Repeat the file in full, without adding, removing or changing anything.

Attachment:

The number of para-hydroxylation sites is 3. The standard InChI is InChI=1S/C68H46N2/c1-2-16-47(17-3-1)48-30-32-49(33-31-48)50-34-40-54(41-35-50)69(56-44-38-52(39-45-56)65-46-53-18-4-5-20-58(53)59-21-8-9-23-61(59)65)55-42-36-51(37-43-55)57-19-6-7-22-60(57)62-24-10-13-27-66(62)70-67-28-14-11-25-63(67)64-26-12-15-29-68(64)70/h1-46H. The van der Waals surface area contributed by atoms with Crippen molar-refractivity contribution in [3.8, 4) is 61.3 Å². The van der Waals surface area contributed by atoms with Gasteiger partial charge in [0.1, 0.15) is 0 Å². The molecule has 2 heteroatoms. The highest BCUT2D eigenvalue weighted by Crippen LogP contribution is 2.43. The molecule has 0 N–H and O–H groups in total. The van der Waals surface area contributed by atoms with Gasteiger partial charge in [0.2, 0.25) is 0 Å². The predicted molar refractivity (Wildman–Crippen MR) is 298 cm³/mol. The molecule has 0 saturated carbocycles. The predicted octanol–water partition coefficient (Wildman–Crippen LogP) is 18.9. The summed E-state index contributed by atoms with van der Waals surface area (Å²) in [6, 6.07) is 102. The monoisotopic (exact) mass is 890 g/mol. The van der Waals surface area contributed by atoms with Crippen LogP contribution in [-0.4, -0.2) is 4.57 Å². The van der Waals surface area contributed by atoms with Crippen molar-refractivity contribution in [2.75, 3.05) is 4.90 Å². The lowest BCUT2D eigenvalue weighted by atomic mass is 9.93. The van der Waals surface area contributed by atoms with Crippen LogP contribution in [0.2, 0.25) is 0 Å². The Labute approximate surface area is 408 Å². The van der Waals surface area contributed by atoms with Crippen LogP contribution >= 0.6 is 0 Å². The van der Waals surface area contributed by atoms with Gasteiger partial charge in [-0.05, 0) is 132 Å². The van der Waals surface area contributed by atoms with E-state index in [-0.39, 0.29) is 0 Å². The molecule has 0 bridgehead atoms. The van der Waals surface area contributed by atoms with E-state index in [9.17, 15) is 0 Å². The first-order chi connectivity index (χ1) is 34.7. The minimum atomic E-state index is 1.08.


The number of para-hydroxylation sites is 3. The standard InChI is InChI=1S/C68H46N2/c1-2-16-47(17-3-1)48-30-32-49(33-31-48)50-34-40-54(41-35-50)69(56-44-38-52(39-45-56)65-46-53-18-4-5-20-58(53)59-21-8-9-23-61(59)65)55-42-36-51(37-43-55)57-19-6-7-22-60(57)62-24-10-13-27-66(62)70-67-28-14-11-25-63(67)64-26-12-15-29-68(64)70/h1-46H. The van der Waals surface area contributed by atoms with Crippen molar-refractivity contribution in [3.8, 4) is 61.3 Å². The van der Waals surface area contributed by atoms with Gasteiger partial charge in [0.1, 0.15) is 0 Å². The molecule has 2 heteroatoms. The highest BCUT2D eigenvalue weighted by Crippen LogP contribution is 2.43. The molecule has 0 N–H and O–H groups in total. The van der Waals surface area contributed by atoms with Gasteiger partial charge in [0.2, 0.25) is 0 Å². The predicted molar refractivity (Wildman–Crippen MR) is 298 cm³/mol. The molecule has 0 saturated carbocycles. The predicted octanol–water partition coefficient (Wildman–Crippen LogP) is 18.9. The summed E-state index contributed by atoms with van der Waals surface area (Å²) in [6, 6.07) is 102. The monoisotopic (exact) mass is 890 g/mol. The van der Waals surface area contributed by atoms with Crippen LogP contribution in [-0.4, -0.2) is 4.57 Å². The van der Waals surface area contributed by atoms with Crippen molar-refractivity contribution in [2.75, 3.05) is 4.90 Å². The lowest BCUT2D eigenvalue weighted by atomic mass is 9.93. The van der Waals surface area contributed by atoms with Crippen LogP contribution in [0.2, 0.25) is 0 Å². The Labute approximate surface area is 408 Å². The van der Waals surface area contributed by atoms with Crippen LogP contribution >= 0.6 is 0 Å². The van der Waals surface area contributed by atoms with Gasteiger partial charge in [-0.05, 0) is 132 Å². The van der Waals surface area contributed by atoms with E-state index in [-0.39, 0.29) is 0 Å². The molecule has 0 bridgehead atoms. The van der Waals surface area contributed by atoms with E-state index in [9.17, 15) is 0 Å². The first-order chi connectivity index (χ1) is 34.7. The minimum atomic E-state index is 1.08.